KIEN VANG, Vietnam — From an American gunboat decades ago, John Kerry patrolled for communist insurgents along the winding muddy waters of the Mekong Delta. From those familiar waterways that eventually turned the young lieutenant against the war, the top U.S. diplomat confronted a modern enemy Sunday — climate change.
In this remote part of southern Vietnam, rising sea waters, erosion and the impact of upstream dam development on the Mekong River are proving a more serious than the Viet Cong guerrillas whom Kerry battled in 1968 and 1969.
“Decades ago on these very waters, I was one of many who witnessed the difficult period in our shared history,” Kerry told a group of young professionals gathered near a dock at the riverfront village of Kien Vang.
“Today on these waters I am bearing witness to how far our two nations have come together and we are talking about the future and that’s the way it ought to be,” he said.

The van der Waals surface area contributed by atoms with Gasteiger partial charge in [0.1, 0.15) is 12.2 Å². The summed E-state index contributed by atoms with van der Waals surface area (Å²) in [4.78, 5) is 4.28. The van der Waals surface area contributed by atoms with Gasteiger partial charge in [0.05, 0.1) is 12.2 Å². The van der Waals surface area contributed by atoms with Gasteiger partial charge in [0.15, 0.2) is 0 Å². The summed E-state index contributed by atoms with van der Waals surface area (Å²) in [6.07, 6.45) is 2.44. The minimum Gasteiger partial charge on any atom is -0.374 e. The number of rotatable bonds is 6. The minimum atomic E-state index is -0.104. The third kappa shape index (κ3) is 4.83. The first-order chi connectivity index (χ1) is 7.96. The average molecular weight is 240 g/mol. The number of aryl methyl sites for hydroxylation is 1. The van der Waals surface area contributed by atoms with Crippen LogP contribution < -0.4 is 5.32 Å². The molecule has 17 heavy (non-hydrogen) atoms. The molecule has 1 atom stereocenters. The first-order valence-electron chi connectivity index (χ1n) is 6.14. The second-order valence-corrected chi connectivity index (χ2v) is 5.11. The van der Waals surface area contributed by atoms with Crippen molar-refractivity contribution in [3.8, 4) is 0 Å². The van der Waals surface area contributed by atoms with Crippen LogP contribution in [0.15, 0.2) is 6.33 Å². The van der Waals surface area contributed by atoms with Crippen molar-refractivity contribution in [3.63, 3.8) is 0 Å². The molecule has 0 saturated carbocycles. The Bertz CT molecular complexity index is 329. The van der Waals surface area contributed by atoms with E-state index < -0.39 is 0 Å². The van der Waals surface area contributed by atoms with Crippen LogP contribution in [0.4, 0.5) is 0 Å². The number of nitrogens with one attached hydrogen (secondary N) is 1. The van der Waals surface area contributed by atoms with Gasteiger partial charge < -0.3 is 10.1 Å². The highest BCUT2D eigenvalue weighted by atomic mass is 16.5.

Kerry pledged $17 million to a program that will help the region’s rice producers, shrimp and crab farmers and fisherman adapt to potential changes caused by higher sea levels that bring salt water into the delicate ecosystem.
Kerry said he would make it a personal priority to ensure that none of the six countries that share the Mekong — China, Myanmar, Thailand, Laos, Cambodia and Vietnam — and depend on it for the livelihoods of an estimated 60 million people exploits the river at the expense of the others.
In a pointed reference to China, which plans several Mekong Dam projects that could affect downstream populations, Kerry said: “No one country has a right to deprive another country of a livelihood, an ecosystem and its capacity for life itself that comes from that river. That river is a global asset, a treasure that belongs to the region.”